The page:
RelPro: Subject-headed relative clauses include both the nominal head of the relative clause in the main clause and an obligatory coreferential pronoun in the relative clause. The pronoun is marked as the subject of the relative clause, while the nominal head is marked for the role it plays in the main clause.
RCnonS: While the nominal head of a subject-headed relative clause can be understood to be the subject of the clause, this role is not marked grammatically; instead, the noun is only marked for its syntactic role in the main clause.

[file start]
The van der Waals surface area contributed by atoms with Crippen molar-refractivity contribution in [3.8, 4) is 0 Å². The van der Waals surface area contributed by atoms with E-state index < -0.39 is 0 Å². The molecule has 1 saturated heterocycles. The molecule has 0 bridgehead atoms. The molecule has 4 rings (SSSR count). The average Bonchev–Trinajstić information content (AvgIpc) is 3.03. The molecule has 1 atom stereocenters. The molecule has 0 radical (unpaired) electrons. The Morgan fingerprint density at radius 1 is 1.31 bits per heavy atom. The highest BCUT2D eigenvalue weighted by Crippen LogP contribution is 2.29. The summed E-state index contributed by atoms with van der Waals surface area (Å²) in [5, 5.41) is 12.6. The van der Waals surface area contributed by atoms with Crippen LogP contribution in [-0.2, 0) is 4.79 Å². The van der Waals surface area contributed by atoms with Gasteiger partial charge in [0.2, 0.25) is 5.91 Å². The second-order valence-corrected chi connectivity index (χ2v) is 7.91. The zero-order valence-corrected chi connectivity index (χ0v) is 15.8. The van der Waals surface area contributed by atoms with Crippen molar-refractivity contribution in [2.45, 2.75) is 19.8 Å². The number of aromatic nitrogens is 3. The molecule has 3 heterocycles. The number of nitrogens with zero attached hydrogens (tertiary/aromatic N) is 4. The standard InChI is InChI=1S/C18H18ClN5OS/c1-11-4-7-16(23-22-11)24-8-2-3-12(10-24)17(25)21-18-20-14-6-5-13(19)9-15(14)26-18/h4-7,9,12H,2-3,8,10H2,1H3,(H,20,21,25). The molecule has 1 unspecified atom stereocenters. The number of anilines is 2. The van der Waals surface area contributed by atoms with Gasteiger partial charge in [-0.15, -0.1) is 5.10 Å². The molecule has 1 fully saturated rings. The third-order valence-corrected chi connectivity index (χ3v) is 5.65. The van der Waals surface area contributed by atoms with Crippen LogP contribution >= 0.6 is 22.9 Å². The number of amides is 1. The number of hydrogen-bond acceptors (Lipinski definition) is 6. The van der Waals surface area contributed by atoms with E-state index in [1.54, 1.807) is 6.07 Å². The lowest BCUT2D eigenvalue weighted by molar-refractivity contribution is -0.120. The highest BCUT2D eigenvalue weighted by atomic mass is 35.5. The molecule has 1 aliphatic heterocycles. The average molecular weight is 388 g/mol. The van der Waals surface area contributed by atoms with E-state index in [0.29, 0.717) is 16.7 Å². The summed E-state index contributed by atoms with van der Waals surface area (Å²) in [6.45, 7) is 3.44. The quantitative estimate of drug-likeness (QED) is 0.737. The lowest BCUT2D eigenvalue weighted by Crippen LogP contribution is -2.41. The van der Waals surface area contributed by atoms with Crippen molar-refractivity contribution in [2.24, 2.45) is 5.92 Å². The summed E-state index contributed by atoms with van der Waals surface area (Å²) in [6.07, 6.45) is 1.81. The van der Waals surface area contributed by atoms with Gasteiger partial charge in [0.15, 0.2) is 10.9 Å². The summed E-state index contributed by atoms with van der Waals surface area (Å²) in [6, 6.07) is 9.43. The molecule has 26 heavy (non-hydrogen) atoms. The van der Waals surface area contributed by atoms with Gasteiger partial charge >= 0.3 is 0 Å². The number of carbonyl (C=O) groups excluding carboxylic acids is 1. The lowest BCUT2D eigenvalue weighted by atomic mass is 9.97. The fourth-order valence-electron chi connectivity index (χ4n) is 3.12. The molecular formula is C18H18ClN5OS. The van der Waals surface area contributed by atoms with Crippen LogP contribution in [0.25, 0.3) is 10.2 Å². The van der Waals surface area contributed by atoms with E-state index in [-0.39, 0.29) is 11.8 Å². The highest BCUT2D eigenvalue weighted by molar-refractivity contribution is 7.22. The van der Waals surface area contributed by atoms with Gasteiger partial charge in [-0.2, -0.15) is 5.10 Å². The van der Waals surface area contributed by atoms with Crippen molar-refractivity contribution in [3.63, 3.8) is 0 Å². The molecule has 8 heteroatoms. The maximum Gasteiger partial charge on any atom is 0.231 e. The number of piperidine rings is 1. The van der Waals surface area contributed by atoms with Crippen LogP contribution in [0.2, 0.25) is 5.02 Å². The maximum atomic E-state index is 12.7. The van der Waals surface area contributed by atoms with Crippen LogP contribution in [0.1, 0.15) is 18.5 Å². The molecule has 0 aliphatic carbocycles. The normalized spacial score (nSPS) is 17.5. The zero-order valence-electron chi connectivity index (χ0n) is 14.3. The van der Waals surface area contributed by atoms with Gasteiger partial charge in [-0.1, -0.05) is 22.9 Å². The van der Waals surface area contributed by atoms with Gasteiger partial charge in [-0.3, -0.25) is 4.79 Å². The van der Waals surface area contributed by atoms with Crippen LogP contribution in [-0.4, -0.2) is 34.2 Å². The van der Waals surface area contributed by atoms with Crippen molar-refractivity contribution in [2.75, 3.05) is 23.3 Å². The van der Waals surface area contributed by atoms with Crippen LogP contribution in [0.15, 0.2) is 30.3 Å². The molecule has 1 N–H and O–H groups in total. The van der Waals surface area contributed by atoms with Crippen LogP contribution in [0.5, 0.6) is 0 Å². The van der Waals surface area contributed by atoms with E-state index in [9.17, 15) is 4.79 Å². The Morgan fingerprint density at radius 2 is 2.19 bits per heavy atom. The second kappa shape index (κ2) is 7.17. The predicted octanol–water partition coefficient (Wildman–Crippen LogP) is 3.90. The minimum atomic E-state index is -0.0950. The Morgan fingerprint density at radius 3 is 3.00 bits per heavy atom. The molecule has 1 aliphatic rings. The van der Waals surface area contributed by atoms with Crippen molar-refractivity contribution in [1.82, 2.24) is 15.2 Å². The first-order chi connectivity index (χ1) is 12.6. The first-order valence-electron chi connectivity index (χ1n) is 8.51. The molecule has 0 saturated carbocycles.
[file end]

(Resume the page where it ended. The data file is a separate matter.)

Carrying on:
(1) a kutya ugat.
the dog bark.prs.3sg
‘The dog is barking.’
(2) fél-ek az ugat-ó kutyá-tól.
afraid-prs.1sg the bark-prs.ptc dog-abl
‘I’m afraid of the barking dog.’
(3) félek (at-tól) a kutyá-tól, amelyik ugat.
afraid-prs.1sg det-abl the dog-abl which bark.prs.3sg
‘I’m afraid of the dog which is barking.’
In Hungarian, relative constructions with subject noun heads (1) are typically expressed by subordination (3) where the case marked determiner attól ‘from that’ can optionally appear in the main clause and the head noun is expressed by a pronoun in the subordinate clause. It is also possible to use participle constructions (2) where the relative construction takes the case ending required by the verb (ablative in the example above) (cf. Balogh 2000b: 444‒448, Kenesei et al. 1998: 37‒41).